By Doug Carey
Bond yields have finally starting moving up as the Federal Reserve has begun hinting that they might reduce the amount of bonds they have been buying. The ten-year treasury yield is now at 2.12%, which is nearly 0.50% higher than we saw a year ago. Of course, we have a long way to go to reach the 5% level we saw in 2007.
Low interest rates over the past five years have undoubtedly hurt those in retirement who wanted to live on a fixed income. In fact, it completely ruined many retirement plans and forced some people back to work. Now that rates have risen slightly I want to take a look at
how continued rising interest rates might impact a couple who wants to primarily live on the coupon payments from treasury bonds.
Let’s take a look at how the world has changed for those in retirement and invested 100% in treasury bonds. I ran the following analysis in our retirement planning software. I took a couple that is sixty-five years old, has $500,000 in investable assets (all in IRA funds), they’re invested 100% in ten-year treasury bonds, they will receive $30,000 per year in social security benefits, and they spend $45,000 per year. I also assumed 2.5% inflation and that they both live to age ninety-five. I wanted to see if and when this couple runs out of money in retirement today vs. five years ago when ten year treasury bond yields were 5%.
Yield on 10-year Treasury Age of First Shortfall Amount of Money Left at Age 95($)
2.1% 91 0
3.% 93 0
4% 97 25,000
5% 100 100,000
6% 105 232,000
At today’s interest rates this couple will run out of money when they are 91 years old. This is way too close for comfort for anybody’s retirement plan, especially since I did not even include any buffer for unexpected expenses. We see that if yields moved back to 5%, where they were six years ago, this couple would not run out of funds until they are 100, which gives them much more room for unexpected expenses in their lives. And if yields on the ten-year treasury were 6%, this couple would pretty much have it made in retirement as their funds would last until they are one hundred and five years old.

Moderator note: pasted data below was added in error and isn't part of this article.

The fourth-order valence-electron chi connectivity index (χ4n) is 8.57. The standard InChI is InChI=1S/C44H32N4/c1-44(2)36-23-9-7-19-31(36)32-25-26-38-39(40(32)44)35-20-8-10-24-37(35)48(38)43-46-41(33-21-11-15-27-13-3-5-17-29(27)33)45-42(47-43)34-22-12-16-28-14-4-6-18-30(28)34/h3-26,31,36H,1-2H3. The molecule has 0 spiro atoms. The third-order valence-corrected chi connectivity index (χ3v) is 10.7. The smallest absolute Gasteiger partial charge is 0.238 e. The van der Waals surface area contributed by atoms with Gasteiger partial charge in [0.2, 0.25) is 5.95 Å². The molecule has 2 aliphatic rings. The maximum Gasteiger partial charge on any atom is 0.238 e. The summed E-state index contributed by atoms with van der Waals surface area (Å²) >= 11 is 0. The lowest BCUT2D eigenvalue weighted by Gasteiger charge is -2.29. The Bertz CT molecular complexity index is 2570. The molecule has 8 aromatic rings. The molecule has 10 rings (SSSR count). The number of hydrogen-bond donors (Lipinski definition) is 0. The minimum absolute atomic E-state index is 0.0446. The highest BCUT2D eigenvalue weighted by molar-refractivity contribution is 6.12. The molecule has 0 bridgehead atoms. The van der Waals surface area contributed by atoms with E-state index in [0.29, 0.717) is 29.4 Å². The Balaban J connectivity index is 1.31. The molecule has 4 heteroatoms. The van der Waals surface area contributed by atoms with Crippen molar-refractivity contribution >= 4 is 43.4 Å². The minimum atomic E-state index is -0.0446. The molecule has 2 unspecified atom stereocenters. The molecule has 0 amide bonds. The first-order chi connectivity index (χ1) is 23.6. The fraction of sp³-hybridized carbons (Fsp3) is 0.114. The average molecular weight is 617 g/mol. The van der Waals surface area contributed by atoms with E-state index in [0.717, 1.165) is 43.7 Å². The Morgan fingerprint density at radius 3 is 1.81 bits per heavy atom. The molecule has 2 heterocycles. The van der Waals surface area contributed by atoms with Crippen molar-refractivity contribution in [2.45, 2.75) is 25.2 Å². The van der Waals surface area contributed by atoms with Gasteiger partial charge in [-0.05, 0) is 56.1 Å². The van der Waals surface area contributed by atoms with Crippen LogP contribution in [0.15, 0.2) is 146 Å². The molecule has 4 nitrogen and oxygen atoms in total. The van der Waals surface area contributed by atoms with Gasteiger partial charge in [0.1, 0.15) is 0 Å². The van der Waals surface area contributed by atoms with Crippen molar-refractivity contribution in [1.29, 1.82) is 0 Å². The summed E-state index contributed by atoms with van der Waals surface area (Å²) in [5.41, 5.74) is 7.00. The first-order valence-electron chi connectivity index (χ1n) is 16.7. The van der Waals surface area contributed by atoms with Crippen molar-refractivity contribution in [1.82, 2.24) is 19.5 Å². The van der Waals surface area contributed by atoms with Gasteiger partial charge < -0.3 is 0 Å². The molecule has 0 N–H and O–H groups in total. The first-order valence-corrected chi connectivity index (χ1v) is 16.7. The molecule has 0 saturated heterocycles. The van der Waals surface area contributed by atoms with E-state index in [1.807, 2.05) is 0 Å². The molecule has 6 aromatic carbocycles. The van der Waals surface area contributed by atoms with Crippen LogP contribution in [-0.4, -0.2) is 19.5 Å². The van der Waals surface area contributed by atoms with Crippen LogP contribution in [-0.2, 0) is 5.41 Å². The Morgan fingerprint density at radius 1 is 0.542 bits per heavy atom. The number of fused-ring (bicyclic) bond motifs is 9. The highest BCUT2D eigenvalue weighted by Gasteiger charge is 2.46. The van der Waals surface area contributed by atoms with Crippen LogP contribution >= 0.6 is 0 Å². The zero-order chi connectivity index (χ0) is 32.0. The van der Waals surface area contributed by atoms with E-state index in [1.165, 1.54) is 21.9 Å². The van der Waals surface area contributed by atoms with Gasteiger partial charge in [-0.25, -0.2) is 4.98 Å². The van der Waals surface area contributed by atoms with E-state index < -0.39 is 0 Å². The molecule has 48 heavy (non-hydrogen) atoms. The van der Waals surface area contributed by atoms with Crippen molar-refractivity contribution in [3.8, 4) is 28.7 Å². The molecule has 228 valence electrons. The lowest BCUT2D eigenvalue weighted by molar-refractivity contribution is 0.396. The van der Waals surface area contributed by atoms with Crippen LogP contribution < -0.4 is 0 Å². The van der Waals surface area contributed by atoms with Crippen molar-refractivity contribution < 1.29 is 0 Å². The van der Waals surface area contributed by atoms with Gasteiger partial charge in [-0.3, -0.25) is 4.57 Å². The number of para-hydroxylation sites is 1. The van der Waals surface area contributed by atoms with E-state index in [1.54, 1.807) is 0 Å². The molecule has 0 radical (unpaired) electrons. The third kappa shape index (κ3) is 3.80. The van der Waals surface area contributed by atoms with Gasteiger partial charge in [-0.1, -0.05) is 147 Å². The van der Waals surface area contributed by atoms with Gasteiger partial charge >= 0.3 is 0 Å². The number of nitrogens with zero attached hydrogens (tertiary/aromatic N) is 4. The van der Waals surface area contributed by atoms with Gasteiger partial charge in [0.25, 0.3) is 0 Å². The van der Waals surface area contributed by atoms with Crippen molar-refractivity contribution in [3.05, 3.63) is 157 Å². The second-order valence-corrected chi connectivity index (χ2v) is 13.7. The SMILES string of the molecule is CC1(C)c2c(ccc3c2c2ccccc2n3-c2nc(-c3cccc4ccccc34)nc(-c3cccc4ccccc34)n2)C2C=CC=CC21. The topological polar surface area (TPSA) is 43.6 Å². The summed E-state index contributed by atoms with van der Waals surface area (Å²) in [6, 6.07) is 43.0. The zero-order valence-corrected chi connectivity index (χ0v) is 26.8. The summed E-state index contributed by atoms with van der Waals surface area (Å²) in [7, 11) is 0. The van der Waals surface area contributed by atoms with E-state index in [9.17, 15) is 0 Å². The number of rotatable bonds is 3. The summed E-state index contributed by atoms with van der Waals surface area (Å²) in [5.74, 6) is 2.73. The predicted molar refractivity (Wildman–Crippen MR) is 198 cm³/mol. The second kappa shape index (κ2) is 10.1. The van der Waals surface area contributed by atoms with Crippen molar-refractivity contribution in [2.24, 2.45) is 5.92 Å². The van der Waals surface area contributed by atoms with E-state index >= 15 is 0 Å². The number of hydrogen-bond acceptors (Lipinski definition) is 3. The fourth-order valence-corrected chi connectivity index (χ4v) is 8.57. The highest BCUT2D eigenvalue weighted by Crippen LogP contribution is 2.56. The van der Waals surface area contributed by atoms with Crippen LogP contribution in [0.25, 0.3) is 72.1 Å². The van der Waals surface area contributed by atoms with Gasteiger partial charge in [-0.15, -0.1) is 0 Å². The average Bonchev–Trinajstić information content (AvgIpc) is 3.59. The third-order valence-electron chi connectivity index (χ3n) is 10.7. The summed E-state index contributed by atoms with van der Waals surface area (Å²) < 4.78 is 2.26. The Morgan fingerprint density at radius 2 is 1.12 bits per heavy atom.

Unfortunately, it doesn’t really help to talk about how much better off so many retirees would be if interest rates were higher. This is the world we live in today. The question is, what can they do about it? What if their goal was to have their funds in retirement last until at least age one hundred? I ran some what-if scenarios and found a couple of ways they can do this: 1) They can cut spending by $6,000 per year or, 2) They can work part-time for $30,000 per year for fifteen years. Neither of these options sounds too enticing to most people.
Another goal they may have is to end their plan with at least $50,000 that is a safety buffer in case of higher expenses. Currently they cannot accomplish this by being 100% in treasuries. But what if they moved one third of their funds into dividend growth stocks that have a history of paying and growing dividends over time?
I generally only recommend and invest in companies which have a dividend yield above 2% and a long history of increasing their dividends over time, even in recessions. Four of my favorites that meet these criteria are Johnson & Johnson (JNJ), Coca-Cola (KO), Intel (INTC), andWal-Mart (WMT).
Company Div. Yield 5 Year Div. Growth Rate
JNJ 3.0% 8.2%
KO 2.7% 8.4%
INTC 3.8% 14.1%
WMT 2.4% 12.6%
If we take one third of this couple’s money that is currently in treasury bonds and place it in a basket of solid dividend payers that yield 3% and average 7% for their dividend growth over the next thirty years, how would this change things for them? It turns out that at age ninety-five they would have about $10,000 left. If we move half of their money into the dividend payers they would have $48,000 left.
What this analysis shows is that a) it is incredibly important that you can beat inflation over time and b) the power of growing dividends over time can change a retirement plan immensely. It is sad that so many in retirement have to deal with interest rates that are below inflation. But that doesn’t mean there aren’t other options.